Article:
Dominic Raab left to call for calm over Iran as Boris Johnson continues holiday

Foreign secretary Dominic Raab. Photograph: Victoria Jones/PA Wire.

Foreign secretary Dominic Raab. Photograph: Victoria Jones/PA Wire. - Credit: PA

Foreign secretary Dominic Raab has called for a calming of tensions from all aggressors after the US killed Iran's top general in an air strike - as Boris Johnson contined his holiday.

Kashmiri Shiite Muslims shout anti American and anti Israel slogans during a protest against U.S. ai

Kashmiri Shiite Muslims shout anti American and anti Israel slogans during a protest against U.S. airstrike in Iraq that killed Iranian Revolutionary Guard Gen. Qassem Soleimani. (AP Photo/Mukhtar Khan)

General Qassem Soleimani, the head of Tehran's elite Quds Force who spearheaded military operations in the Middle East, was targeted in a drone strike at Baghdad's international airport on Friday.

Raab discussed the dramatic ratcheting of tensions with Donald Trump's Secretary of State Mike Pompeo later in the day.

Prime minister Boris Johnson, who was reportedly not informed in advance about the strike, has been celebrating New Year on the private Caribbean island of Mustique and is yet to comment.

He is under pressure to return from the island to deal with the crisis, as other political leaders criticised Trump's actions.


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Outgoing Labour leader Jeremy Corbyn described the "serious and dangerous escalation" as an "assassination" and called for the UK to stand up to the "belligerent actions" from the US.

Emily Thornberry, the shadow foreign secretary vying to succeed Corbyn, said Raab's statement was insufficient and criticised the PM for having "pathetically unopposed" Trump's decision to pull out of the Iran nuclear deal.

"The Foreign Office's call for restraint today is too little and far too late, in the wake of such a brazen, unlawful and provocative attack," she said.

"As the drumbeat for war with Iran grows ever louder, and the first shots are being fired, we must fight through the UN to stop this conflict, and fight in our Parliament to stop British forces being put in harm's way in the service of Donald Trump."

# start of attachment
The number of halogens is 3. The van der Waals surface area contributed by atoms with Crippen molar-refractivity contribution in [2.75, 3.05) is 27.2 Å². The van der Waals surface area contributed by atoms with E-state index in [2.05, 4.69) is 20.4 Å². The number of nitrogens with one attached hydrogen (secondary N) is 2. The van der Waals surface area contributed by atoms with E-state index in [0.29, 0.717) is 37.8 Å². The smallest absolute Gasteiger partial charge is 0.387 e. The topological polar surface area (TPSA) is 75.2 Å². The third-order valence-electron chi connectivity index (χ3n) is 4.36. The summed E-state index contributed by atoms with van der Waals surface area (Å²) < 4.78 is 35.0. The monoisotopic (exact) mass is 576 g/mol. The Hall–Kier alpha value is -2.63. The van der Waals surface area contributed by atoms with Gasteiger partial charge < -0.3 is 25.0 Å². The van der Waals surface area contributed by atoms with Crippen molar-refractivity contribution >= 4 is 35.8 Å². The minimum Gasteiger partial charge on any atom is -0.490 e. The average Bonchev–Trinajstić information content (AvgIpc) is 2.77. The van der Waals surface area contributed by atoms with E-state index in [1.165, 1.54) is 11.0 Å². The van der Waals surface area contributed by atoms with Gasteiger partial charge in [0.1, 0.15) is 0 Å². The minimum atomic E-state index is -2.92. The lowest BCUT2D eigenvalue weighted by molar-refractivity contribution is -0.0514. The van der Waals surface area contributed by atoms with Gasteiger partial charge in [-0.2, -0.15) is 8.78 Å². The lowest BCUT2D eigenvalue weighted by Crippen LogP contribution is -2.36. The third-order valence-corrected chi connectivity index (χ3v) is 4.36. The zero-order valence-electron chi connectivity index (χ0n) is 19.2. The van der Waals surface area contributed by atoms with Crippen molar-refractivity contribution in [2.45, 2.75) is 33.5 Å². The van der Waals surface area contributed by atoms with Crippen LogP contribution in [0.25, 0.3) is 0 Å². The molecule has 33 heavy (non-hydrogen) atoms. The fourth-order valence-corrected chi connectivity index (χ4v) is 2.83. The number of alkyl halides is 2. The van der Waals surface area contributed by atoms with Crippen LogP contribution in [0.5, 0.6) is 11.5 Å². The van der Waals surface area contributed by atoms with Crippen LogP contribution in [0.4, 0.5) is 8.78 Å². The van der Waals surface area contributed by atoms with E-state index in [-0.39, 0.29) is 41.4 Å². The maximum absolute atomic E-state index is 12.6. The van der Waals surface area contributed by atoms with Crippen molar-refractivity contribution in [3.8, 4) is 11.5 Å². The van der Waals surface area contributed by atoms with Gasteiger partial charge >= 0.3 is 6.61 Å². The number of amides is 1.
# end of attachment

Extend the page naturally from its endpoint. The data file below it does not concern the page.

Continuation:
Iran's Ambassador to Lebanon Mohammed Jalal Feiruznia, left, receives condolences from Ibrahim Amin

Iran's Ambassador to Lebanon Mohammed Jalal Feiruznia, left, receives condolences from Ibrahim Amin al-Sayyed, head of Hezbollah political bureau, right, as they sit next of a portrait of the Iranian Revolutionary Guard Gen. Qassem Soleimani, at the Iranian embassy, in Beirut. (AP Photo/Hussein Malla)

Shadow business secretary Rebecca Long-Bailey, who is the current Labour leadership's favourite successor, echoed Corbyn's "assassination" comment and warned that the president is "pushing us closer to the brink of another disastrous war".

"Our government should help de-escalate tensions, and we must resist any rush to war," she added.

Clive Lewis, another Labour leadership hopeful who served as a Territorial Army officer and completed a tour of duty in Afghanistan, called on the PM to condemn this "cowboy action".

Shadow Brexit secretary Sir Keir Starmer, who is considering a run to replace Mr Corbyn, said it was an "extremely serious situation" and urged the UK to "engage, not isolate Iran".

Sir Keir's potential rival, Labour MP Lisa Nandy, said it is "a very dangerous moment", adding: "World leaders must stand up to (US president Donald) Trump. The last thing we need is another all out war.

Tory MP Tobias Ellwood, a former defence minister who served as a captain in the Army, tweeted "this is big", adding: "Expect repercussions."

The Foreign Office advises British-Iranian dual nationals against all travel to Iran and for other British nationals to seek the department's advice before travelling to the nation.

British nationals risk being arbitrarily detained or arrested by Tehran, the department warns.

Nazanin Zaghari-Ratcliffe has been among the dual nationals being held in Iran since she was arrested in 2016 and accused of spying while visiting family.

Her husband Richard Ratcliffe told ITV's Good Morning Britain: "I sit here partly worried for what that means for Nazanin, partly worried what that means for my in-laws, sat in their ordinary living room in Tehran where they're all really worried."

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